Author responds to ‘The Forest Wars’ criticism

Professor David Lindenmayer has hit back at criticism of his book on native forestry logging. Photo: Contributed


Professor David Lindenmayer

MARK Poynter has written a critique of my new book The Forest Wars (Allegations facing ‘forest wars’, Gippsland Times, 16/04/2024) . He is fully entitled to do this. But readers should be acutely aware of Mr Poynter’s strong connections to the native forest logging industry.

As I point out in the book, there are some key problems with the industry.

It destroys large amounts of biodiversity because it logs the parts of forests that are most important for native animals and plants, including those places where many threatened species occur.

Logging is a danger not just to animal and plant communities, but also to human communities in rural Australia.

This is because it makes forests more flammable and prone to higher-severity wildfires, in some places for many decades after logging is finished. And the carbon emissions from the industry are making climate change worse.

These risks might be palatable for the taxpayer if the native forest logging industry provided the wood to build houses. But it doesn’t.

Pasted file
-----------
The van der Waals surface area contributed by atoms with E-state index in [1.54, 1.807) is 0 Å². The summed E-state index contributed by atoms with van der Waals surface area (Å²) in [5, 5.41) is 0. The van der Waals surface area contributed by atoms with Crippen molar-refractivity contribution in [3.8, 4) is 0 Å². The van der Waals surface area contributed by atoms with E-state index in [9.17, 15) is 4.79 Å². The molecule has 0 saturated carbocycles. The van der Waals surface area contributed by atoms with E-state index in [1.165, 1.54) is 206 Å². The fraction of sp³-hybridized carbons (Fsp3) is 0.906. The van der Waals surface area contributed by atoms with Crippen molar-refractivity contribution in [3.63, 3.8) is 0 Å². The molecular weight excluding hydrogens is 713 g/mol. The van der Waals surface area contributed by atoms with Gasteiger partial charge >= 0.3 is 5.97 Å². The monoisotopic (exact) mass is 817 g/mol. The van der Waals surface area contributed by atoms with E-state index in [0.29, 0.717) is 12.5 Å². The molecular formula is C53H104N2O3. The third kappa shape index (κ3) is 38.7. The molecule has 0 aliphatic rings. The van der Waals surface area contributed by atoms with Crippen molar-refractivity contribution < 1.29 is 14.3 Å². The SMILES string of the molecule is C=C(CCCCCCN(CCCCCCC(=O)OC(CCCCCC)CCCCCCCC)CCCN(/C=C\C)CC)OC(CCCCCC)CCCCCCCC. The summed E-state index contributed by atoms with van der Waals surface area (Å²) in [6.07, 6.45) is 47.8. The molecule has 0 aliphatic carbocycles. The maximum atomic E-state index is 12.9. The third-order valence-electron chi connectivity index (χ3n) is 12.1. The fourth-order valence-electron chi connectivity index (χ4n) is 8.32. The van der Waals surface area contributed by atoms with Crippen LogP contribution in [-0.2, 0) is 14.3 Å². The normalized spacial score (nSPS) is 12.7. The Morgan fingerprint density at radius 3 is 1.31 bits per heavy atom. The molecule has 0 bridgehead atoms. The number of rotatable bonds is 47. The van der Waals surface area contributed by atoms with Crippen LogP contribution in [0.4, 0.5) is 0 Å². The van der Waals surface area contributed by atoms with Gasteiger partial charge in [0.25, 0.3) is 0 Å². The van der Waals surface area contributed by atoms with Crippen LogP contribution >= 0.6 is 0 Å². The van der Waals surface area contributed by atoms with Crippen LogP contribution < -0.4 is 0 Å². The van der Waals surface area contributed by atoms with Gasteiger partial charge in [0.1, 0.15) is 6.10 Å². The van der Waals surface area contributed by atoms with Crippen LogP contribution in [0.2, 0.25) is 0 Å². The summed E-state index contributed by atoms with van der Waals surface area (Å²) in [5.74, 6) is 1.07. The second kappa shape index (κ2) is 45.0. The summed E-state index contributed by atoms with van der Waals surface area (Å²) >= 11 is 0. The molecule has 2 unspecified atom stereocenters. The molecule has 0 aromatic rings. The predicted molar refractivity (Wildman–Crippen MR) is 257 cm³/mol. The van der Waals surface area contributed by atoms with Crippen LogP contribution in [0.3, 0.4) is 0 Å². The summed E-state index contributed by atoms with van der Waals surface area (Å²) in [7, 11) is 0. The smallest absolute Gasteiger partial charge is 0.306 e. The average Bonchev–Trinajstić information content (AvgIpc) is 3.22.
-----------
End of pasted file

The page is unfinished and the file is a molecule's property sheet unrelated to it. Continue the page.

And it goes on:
The industry is overwhelmingly dominated by woodchips and producing pulp to make paper and box liners.

The industry also might be tolerable if it made money. But it doesn’t.

It has been a financial basket case for years, everywhere – Tasmania, New South Wales, Victoria and Western Australia. In these tough times, perhaps the industry’s drain on the public purse might pass muster if it employed lots of people. But it doesn’t. Employment levels have been plummeting for years now.

I was once a strong advocate of the native forest logging industry. I no longer am.

The costs of propping up the industry not only to the taxpayer but also to the environment and climate are just too great. These costs are among the key reasons why I wrote the book.

Readers should examine my book and make up their minds for themselves.

David Lindenmayer is a professor at The Australian National University